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How to generate matrix filled with function values

Asked by Jack Dempsey on 16 Jan 2013

I'm trying to create a surface plot of the Plack radiation law over a range of temperatures and wavelengths, but when so far I've been unsuccessful. I've tried to use meshgrid to set my range of values as

EDU>> [l,T] = meshgrid(0:25:1000,0:300:12000);

where l is wavelength in nm and T is temperature in Kelvins. However, this means that when I plug it into my energy distribution function, I get a matrix filled with the same row.

distr = Planck(l,T);

where Planck is the function defined by

function [ distr ] = Planck( lam,temp )

%Applies the Planck radiation law to give the energy emitted by a black

%body for some given wavelength and temperature. Units are dimensionless,

%and given by u(lamda,T)/(8*pi*c*h/((550nm)^5).

% Input:

%lam = the actual wavelength

%temp = the actual temperature

%For our reference wavelength, we will use 550 nm, meaning that our

%reference temperature will be 26180 in accordance with the relationship

%T-knot = (h*c)/(lambda-knot*k)

L = lam/(550);

T = temp/(26180);

e = exp(1);

distr = (1./(L.^5))./(e.^(1./(L*T))-1);

end

Having used this to create a number of 2-D plots, the 3-D version should have lower z values for lower temperatures, but because all of the rows of distr are the same, the function is being displayed as constant with respect to T. So if I have a range of x values and a range of y values, and z is a function of x and y, how do I create a matrix filled with z-values for each combination of x and y in that range?

4 Comments

Jack Dempsey on 18 Jan 2013

Could you please be a little bit more specific in your criticism? For future reference, what exactly should I be aware of?

Cedric Wannaz on 18 Jan 2013

Was note your code per se I guess but your post. Just by adding a few spaces on lines starting with code and using || to make e.g. variable names standing out in chunks of text, you would have made it more readable:

I'm trying to create a surface plot of ...

 EDU>> [l,T] = meshgrid(0:25:1000,0:300:12000);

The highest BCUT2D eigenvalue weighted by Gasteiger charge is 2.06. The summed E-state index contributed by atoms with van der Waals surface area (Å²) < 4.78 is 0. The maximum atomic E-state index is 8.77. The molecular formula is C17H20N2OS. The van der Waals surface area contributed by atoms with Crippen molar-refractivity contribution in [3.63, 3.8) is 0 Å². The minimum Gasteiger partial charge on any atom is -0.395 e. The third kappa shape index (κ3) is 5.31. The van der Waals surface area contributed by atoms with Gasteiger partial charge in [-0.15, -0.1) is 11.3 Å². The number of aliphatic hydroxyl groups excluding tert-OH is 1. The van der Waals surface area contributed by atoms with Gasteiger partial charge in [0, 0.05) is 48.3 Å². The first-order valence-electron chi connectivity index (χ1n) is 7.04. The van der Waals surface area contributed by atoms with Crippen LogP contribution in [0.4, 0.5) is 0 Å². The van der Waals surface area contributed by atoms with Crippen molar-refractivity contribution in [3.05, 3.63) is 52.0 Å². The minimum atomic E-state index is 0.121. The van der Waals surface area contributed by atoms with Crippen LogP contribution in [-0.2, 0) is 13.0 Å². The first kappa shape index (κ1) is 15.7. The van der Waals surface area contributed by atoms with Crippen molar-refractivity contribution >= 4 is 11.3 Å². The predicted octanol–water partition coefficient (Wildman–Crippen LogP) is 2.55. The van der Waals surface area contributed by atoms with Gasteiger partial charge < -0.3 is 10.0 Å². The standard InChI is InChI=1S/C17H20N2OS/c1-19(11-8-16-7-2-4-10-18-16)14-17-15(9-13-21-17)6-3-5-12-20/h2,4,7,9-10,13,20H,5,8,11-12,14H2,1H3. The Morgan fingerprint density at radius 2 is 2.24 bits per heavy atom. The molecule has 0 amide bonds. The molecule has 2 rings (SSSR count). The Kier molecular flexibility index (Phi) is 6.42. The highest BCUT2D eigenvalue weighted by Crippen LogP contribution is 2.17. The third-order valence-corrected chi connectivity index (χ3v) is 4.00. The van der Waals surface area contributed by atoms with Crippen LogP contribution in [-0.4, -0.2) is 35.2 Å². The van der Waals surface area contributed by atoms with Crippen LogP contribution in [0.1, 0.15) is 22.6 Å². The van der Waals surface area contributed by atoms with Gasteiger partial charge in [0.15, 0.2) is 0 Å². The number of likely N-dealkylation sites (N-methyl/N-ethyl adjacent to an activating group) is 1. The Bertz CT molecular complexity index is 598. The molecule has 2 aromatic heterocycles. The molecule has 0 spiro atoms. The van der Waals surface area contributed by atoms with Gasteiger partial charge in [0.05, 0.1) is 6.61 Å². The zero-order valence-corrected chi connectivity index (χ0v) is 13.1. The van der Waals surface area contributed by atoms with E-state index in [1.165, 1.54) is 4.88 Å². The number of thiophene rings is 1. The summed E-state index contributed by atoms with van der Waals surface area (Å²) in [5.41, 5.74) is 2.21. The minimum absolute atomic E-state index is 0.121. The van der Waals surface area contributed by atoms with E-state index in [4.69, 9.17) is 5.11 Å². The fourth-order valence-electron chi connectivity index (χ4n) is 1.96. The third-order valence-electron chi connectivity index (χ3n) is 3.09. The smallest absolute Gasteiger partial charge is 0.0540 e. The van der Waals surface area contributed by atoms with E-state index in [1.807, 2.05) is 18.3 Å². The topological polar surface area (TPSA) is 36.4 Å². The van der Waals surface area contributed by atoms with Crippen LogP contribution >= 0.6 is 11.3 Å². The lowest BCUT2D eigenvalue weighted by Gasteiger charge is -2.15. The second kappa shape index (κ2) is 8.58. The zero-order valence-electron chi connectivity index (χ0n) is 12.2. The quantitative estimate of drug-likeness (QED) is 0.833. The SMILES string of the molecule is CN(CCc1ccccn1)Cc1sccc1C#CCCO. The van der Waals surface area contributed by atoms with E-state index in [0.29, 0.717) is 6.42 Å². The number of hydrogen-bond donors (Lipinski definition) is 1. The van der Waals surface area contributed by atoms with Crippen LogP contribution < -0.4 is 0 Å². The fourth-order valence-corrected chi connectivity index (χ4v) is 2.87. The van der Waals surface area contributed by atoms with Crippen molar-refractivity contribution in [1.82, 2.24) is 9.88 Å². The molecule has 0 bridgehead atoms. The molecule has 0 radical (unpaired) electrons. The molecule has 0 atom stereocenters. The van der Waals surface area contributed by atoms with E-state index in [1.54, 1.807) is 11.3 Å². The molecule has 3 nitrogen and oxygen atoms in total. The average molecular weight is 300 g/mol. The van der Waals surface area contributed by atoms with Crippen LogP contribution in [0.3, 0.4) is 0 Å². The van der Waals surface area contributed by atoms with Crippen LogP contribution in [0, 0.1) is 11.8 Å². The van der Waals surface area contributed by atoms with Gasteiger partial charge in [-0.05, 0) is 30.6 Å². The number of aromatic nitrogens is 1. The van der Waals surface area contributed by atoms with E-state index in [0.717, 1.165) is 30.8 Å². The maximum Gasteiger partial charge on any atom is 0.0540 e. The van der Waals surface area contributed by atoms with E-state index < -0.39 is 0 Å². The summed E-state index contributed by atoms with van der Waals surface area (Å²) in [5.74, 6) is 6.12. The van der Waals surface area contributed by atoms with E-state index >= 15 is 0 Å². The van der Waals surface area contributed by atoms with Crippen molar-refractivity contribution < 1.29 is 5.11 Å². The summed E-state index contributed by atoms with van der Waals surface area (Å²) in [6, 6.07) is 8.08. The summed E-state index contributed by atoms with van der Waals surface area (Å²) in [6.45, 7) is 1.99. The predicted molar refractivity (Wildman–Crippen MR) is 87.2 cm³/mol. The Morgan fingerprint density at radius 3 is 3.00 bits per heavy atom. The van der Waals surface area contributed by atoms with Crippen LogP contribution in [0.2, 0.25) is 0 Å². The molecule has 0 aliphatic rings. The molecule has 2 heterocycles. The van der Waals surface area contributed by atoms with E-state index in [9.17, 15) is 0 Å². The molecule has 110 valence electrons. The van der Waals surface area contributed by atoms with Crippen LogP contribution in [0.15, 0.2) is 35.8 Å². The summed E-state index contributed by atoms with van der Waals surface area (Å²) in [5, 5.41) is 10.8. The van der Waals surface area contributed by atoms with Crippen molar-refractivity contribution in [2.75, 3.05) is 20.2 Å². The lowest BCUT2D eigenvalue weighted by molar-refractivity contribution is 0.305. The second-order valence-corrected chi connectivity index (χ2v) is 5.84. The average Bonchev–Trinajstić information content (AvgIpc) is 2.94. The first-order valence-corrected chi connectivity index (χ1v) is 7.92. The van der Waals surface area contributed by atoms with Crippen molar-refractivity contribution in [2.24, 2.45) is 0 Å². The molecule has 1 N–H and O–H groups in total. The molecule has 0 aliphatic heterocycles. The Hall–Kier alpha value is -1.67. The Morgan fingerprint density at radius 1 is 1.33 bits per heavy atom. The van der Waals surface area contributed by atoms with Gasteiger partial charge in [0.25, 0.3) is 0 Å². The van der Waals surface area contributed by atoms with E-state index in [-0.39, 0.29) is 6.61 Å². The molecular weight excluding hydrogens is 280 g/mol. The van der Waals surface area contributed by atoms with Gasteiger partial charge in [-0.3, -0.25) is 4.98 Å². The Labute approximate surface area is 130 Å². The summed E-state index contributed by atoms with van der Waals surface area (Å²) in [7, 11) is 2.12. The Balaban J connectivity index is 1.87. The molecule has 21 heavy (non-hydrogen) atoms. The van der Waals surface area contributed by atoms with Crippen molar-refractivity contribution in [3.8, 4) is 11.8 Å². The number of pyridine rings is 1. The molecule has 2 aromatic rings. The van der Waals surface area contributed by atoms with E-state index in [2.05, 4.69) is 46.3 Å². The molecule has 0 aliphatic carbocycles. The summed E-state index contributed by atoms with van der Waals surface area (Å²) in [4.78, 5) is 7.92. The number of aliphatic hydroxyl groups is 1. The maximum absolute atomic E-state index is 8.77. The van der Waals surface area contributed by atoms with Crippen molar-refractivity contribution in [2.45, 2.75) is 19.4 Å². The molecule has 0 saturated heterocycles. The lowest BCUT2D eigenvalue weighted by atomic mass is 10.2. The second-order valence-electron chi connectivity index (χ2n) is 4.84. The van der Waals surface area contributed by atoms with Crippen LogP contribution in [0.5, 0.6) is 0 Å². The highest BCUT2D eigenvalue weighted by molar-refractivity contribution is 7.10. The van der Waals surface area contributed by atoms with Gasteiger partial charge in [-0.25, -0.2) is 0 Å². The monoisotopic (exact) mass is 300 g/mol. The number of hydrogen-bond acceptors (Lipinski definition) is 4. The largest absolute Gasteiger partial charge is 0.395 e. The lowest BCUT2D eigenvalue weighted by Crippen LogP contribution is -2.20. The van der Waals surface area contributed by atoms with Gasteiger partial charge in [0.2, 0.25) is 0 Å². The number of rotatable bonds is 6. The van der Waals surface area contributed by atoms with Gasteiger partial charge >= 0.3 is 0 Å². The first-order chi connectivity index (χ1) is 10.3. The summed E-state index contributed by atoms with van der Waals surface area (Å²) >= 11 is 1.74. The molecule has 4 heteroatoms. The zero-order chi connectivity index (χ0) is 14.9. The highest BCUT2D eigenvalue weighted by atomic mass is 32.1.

where l is wavelength in nm and T is temperature in Kelvins. However, this means that when I plug it into my energy distribution function, I get a matrix filled with the same row.

distr = Planck(l,T);

where Planck is the function defined by

function [ distr ] = Planck( lam,temp )
   % Applies the Planck radiation law to give the energy emitted by a 
   % black body for some given wavelength and temperature. Units are 
   % dimensionless, and given by u(lamda,T)/(8*pi*c*h/((550nm)^5).
   % Input:
   %    lam = the actual wavelength
   %    temp = the actual temperature
   % For our reference wavelength, we will use 550 nm, meaning that our
   % reference temperature will be 26180 in accordance with the 
   % relationship T-knot = (h*c)/(lambda-knot*k)
   L = lam/(550);
   T = temp/(26180);
   e = exp(1);
   distr = (1./(L.^5))./(e.^(1./(L*T))-1);
end

Having used this to create a number of 2-D plots, the 3-D version should have lower z values for lower temperatures, but because all of the rows of distr are the same, the function is being displayed as constant with respect to T. So if I have a range of x values and a range of y values, and z is a function of x and y, how do I create a matrix filled with z-values for each combination of x and y in that range?

Jack Dempsey on 19 Jan 2013

Alright, I'll keep that in mind. Thanks.

Jack Dempsey

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1 Answer

Answer by Thorsten on 16 Jan 2013
Accepted answer

You have to use element-wise multiplication L.*T:

    distr = (1./(L.^5))./(e.^(1./(L.*T))-1);

0 Comments

Thorsten

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